Particularly interesting is the Schirn’s presentation of the development of Ono’s work from paintings to instructions. A generous display of large documentary photographs show the artist’s painting exhibition in 1961 at Maciunas’s AG Gallery. Pieces of cloth dyed with Japanese ink, the paintings include instructions for viewers to “complete” them by, for example, adding water or walking on them. A year later, Ono’s solo exhibition of “paintings” in Tokyo featured instructions only; these original instructions, written in Japanese, are also on view.
As instructions, Ono’s “paintings” avoid being confined to any one visual or written object.
Like the instructions of her Fluxus contemporaries George Brecht and La Monte Young, Ono’s instructions have their origins in the musical notations of experimental composers like John Cage. The instructions are really event scores (a point developed by Liz Kotz in her book Words to Be Looked At; Language in 1960s Art).
But Ono’s instructions, later collected in Grapefruit. A Book of Instructions and Drawings, 1964, are different in tone and content than those of other Fluxus artists such as Young and Brecht who use matter-of-fact language to score simple actions that could be executed multiple ways. In 1960, Young instructs “Draw a straight line and follow it.” A Brecht score reads “Exit.” In contrast, Ono’s instructions are impractical or impossible and must be imagined, such as the 1962 instruction to “watch the sun until it becomes square.”
What the retrospective also makes clear is that Ono’s performances and films anticipate the feminist practices and body art of the 1970s. Having only seen photographs of Ono’s performance Cut Piece, 1964, it’s wonderful to have an opportunity to see a documentary of this performance in which Ono kneels on stage while audience members are invited to come on stage and cut a piece of her clothing (to be kept as a “souvenir” of the performance). While photographs present the artist as vulnerable and acquiescent in the hands of the audience, the film is also unsettling because the act of watching seems to implicate one in the ritual disrobing of the artist.
I also found Ono’s film Fly, 1971, more disturbing – and provocative – than I’d assumed based on descriptions. The camera follows the movements of a fly as it crawls among the curves and folds of a naked female body. Because of the association of flies with rubbish and death, it is difficult for me not to read this as a feminist indictment of the treatment of women. Then again, Ono resists the body as a symbol; a track on the 1971 album “The Fly” asserts “Body is the Scar of Your Mind” and the work We Are All Water, 2006, claims bodies are just containers.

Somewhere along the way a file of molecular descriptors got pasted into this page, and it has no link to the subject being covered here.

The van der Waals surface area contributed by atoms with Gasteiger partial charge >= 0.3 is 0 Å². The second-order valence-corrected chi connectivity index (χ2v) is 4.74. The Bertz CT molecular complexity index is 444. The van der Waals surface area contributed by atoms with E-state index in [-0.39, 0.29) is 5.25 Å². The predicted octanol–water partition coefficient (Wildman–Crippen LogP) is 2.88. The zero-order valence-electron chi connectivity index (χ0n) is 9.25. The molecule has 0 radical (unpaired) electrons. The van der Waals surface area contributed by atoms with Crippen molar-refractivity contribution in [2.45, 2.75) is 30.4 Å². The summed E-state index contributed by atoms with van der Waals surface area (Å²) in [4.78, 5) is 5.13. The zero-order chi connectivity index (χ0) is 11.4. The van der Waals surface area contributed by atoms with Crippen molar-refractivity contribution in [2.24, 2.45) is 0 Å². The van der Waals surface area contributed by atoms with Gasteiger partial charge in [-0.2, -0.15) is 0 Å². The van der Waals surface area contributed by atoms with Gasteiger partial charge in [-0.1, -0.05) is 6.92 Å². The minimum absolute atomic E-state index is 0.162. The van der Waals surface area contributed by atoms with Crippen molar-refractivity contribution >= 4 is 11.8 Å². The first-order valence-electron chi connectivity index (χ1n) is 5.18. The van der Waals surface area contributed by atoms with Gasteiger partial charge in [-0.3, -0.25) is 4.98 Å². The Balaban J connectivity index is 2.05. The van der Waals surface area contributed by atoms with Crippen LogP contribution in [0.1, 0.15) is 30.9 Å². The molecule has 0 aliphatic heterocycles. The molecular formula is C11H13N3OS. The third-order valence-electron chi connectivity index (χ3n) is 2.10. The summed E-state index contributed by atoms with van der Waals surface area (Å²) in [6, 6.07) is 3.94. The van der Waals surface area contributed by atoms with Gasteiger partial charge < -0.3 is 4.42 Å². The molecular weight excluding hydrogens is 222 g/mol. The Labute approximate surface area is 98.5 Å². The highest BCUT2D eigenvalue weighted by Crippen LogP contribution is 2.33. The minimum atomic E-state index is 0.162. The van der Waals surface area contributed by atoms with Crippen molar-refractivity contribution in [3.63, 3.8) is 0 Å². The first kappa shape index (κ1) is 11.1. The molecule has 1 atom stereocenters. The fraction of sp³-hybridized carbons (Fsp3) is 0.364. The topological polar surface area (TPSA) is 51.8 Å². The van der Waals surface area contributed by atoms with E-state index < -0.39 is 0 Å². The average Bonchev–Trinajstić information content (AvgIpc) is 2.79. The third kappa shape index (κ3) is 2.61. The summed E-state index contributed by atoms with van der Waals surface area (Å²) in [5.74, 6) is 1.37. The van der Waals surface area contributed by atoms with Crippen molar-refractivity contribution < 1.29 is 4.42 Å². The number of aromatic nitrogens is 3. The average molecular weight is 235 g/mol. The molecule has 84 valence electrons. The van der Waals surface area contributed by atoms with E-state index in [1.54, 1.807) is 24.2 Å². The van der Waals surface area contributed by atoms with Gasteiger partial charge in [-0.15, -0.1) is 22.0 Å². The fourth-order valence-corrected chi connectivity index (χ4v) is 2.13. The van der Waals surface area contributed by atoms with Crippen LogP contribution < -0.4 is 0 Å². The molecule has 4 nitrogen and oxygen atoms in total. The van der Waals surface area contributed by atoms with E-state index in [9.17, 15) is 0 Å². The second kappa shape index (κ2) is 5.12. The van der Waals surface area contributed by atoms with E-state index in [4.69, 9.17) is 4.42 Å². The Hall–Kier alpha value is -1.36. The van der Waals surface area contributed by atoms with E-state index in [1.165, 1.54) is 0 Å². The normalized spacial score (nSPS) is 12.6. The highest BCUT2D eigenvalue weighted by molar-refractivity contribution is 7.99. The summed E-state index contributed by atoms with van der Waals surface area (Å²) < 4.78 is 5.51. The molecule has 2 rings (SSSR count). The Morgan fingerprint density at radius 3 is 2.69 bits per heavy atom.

Riddling the mind-body problem is a familiar game for Ono, as in my favorite work, the 1964 Morning Piece in which glass shards are labeled with dates. Each shard represents a morning in the future, on sale as part of 1964 and 1965 performances in which the artist peddled “future beginnings.” The 17 remaining mornings (“February 3, 1987 after sunrise” or “March 3, 1991 until sunrise”) are now in the past and can no longer be sold as future mornings. Or can they?
Morning Piece, a celebration of beginnings, draws attention to Ono’s practice of challenging habits of consumption. (Air Dispensers, 1971, sells capsules of air and Sky Machine, 1961/1966, dispenses cards penciled with the word “sky”.) Morning Piece also brings up the experience of time in Fluxus works. The point of most Fluxus instruction is that a given event can be done at any time by anyone anywhere so the “work” remains open and not pinned to time and place.
In keeping with the spirit of Ono’s work, the Schirn’s Half-A-Wind Show successfully negotiates the line between historical context and the present moment of open, recurring work, underscoring the artist’s own point about the impossibility of “keeping” time.
YOKO ONO: HALF-A-WIND SHOW, on view through May 12, will travel to the Louisiana Museum of Modern Art in Denmark, the Kunsthalle Krems, and the Guggenheim Museum in Bilbao.